Pomona Art’s Colony 06/07/2019

Pomona, one of L.A. county’s eastern most cities, oozing with California history . Located between the Inland Empire and the San Gabriel Valley.

Wish I could do a deep dive but for now let’s focus on the Art’s Colony.

Originally occupied by the Tongva Native Americans. Named for the ancient Roman goddess of fruit.

In the 1920’s Pomona was known as the “Queen of the Citrus Belt”, with one of the highest per-capita levels of income in the United States. In the 1940’s it was used as a movie-previewing location for major motion picture studios to see how their films would play to morally middle-class audiences around the country (for which Pomona was at that time viewed as an idealized example).[1] For instance.. in 1940, Lucille Ball and Desi Arnaz spent their honeymoon in downtown Pomona.

In 1962 Architect Millard Sheets completed the “The Pomona Mall” which was hailed as one of the first pedestrian malls in the United States and nationally recognized as a blueprint for urban revitalization. Five years of planning, the mall was just one part of a massive plan of civic improvements that were originally envisioned to encompass nearly all of Pomona.[2] Initially successful, as early as 1969 local newspapers reported a high number of vacancies in the retail store.

Over the decades Pomona’s economy declined as businesses closed or migrated elsewhere. Due to this flight of resources.

In 1977, five of the nine blocks were reopened to automobiles in an effort to lure shoppers back. The east end of the mall remained closed to traffic, and it has been integrated into the campus for Western University of Health Sciences. The west end of the mall is now the center of a growing arts colony, with galleries, studios and restaurants.[3]

The Fox Theater: Pomona CA. 10/01/2004
A familiar sight for anyone who raved in Southern California during the 1990’s
(Photo credit: @TravelBeagles)
Beautiful mural depicting the people of Pomona valley.
You can find this mural at 195 W 2nd St
Pomona, California 91766
While there visit La Bomba Vintage Clothing
(Photo credit: @TravelBeagles)
The Glass House.
Another familiar sight to 90’s Southern California ravers & music fans in general.
I literally can’t tell you how many late night/early morning I’ve spent here.
Photo credit: https://www.instagram.com/travelbeagles/
I’m digging the architecture @ Acerogami
(Indie music bar and concert venue in Downtown Pomona. Connected to the Glass House Concert Hall)
Photo credit: https://www.instagram.com/travelbeagles/

Very little electronic music but a solid collection of indy, rock, pop, soul & more. Don’t be scared by the boxes in the window, store is well cataloged & organized.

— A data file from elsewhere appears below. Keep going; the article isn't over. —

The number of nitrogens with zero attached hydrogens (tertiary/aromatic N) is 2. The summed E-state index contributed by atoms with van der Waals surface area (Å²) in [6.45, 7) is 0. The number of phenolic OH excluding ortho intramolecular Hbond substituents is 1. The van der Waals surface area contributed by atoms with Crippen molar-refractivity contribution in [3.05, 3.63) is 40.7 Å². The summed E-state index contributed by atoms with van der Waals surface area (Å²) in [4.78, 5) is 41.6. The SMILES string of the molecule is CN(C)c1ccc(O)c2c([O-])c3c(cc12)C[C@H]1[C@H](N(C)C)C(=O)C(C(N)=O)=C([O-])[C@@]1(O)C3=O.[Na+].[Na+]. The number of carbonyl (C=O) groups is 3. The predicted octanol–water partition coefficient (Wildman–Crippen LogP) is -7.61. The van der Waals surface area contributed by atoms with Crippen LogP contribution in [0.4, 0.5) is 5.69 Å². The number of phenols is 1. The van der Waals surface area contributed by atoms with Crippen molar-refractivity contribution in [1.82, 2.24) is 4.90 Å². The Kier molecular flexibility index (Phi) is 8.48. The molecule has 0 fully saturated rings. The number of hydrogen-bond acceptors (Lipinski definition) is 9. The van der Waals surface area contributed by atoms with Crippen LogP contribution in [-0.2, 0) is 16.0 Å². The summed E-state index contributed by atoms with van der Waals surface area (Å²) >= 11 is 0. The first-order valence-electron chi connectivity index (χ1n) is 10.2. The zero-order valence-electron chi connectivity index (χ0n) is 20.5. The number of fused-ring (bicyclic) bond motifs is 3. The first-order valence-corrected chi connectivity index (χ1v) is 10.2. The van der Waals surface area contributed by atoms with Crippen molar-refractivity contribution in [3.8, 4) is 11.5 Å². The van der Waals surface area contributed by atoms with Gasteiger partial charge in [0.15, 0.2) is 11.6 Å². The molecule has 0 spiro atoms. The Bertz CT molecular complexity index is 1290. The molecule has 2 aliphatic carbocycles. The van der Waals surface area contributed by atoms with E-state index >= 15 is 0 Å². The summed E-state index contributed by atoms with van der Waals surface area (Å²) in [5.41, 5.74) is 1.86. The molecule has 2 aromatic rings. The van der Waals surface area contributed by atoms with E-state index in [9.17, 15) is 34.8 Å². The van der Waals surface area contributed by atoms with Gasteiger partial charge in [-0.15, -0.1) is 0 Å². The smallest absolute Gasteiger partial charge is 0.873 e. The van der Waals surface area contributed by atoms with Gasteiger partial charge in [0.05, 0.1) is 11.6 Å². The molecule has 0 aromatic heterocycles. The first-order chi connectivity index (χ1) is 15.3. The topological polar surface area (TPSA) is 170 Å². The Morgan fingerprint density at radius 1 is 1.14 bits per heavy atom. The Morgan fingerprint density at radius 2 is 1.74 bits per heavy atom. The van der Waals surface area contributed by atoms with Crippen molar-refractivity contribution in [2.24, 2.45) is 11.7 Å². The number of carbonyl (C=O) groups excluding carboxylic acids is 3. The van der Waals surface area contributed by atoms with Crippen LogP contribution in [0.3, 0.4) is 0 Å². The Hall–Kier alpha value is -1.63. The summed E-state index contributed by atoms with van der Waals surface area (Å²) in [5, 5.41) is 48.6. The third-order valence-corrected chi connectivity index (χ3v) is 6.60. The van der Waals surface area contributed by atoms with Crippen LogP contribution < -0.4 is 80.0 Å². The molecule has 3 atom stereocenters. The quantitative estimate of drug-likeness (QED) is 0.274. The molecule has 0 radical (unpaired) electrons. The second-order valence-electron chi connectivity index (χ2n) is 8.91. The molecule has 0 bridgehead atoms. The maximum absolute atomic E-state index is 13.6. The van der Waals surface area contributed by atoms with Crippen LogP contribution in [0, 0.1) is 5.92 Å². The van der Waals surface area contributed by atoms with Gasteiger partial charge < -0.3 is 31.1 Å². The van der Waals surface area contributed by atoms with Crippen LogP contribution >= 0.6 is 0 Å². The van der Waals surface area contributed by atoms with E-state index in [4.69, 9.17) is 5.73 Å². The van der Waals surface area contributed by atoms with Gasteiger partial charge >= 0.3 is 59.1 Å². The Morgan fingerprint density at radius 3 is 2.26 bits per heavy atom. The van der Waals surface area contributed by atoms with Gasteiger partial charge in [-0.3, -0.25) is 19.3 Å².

@ The Glass House Record Store

The School of Arts and Enterprise


Former First National Bank Building at the corner of 2nd & Main Street.
A shell of it’s former self. (Photo credit: @TravelBeagles)

Fantastic building waiting to be turned into Berghain west

Detroit Michigan, Movement 2019 (DEMF)

May 24th – 29th, 2019

GM Renaissance Center, Detroit MI 05-26-2019 (Photo: Willow Ranch Travel)

Deeply loved yet often misunderstood. Your beauty & character knows no bounds.

I was lucky enough to spend another fantastic weekend with my closest friend in one of my absolute favorite places in the world, The D!

3+ days of music drenched madness. I can’t begin to describe how badly I needed that! I love you Detroit, thank you for yet another amazing, soul affirming experience.

Dishonorable mention of the weekend: The utter fail of FB messenger. Can’t tell you how many missed connections that caused.

(About a week late with this but decided to be self-indulgent & post it anyway)

www.movement.us (#DEMF)
*festival pictures to come

Detroit History:
[1] The word “detroit” is French for “strait,” and the French called the river “le détroit du Lac Érié,” meaning “the strait of Lake Erie.” On July 24, 1701, a French explorer and nobleman by the name of Antoine de la Mothe, sieur de Cadillac founded Detroit.

[2] In 1960 Detroit was the richest per capita city in the United States, according to the U.S. Census Bureau. Today Detroit has filed for bankruptcy, the largest American city to do so. … Thirty-three percent (33%) of Detroit’s 140 square miles is vacant or derelict.

Don’t let that stat fool you. Detroit is rich in spirit & thankfully art is the current tent pole.

Exciting stuff happening in galleries like The Scarab Club & MOCA Detroit
You also have the beautiful & well established Detroit Institute of Arts
Funky hometown clothing designers SMPLFD & Shinola
The always vibing local wine bar Motor City Wine
Everyone’s favorite Squares since ’46 @ Buddy’s Pizza
Get your BBQ fix at Slow’s
Techno vinyl geek out at Submerge, Hello Records & Peoples Records (Just to name a few)

I’m not even scratching the surface

Still wild & rough around the edges but that’s what I love you Detroit.

Near Comerica Park: Downtown (Photo: Willow Ranch Travel)
Rivera Court at the Detroit Institute of Arts The Detroit Industry fresco cycle was conceived by Mexican muralist Diego Rivera (1886–1957) as a tribute to the city’s manufacturing base and labor force of the 1930s. Rivera completed the twenty-seven panel work in eleven months, from April 1932 to March 1933. It is considered the finest example of Mexican mural art in the United States, and the artist thought it the best work of his career (credit: dia.org)

Also known as..
TECHNO CITY, America’s Comeback City, Arsenal of Democracy, City of Trees, City of the Straits, Hitsville USA, Hockeytown, The Motor City & of course Motown.

Credit 1: Wikipedia

Credit 2: Michigan dot org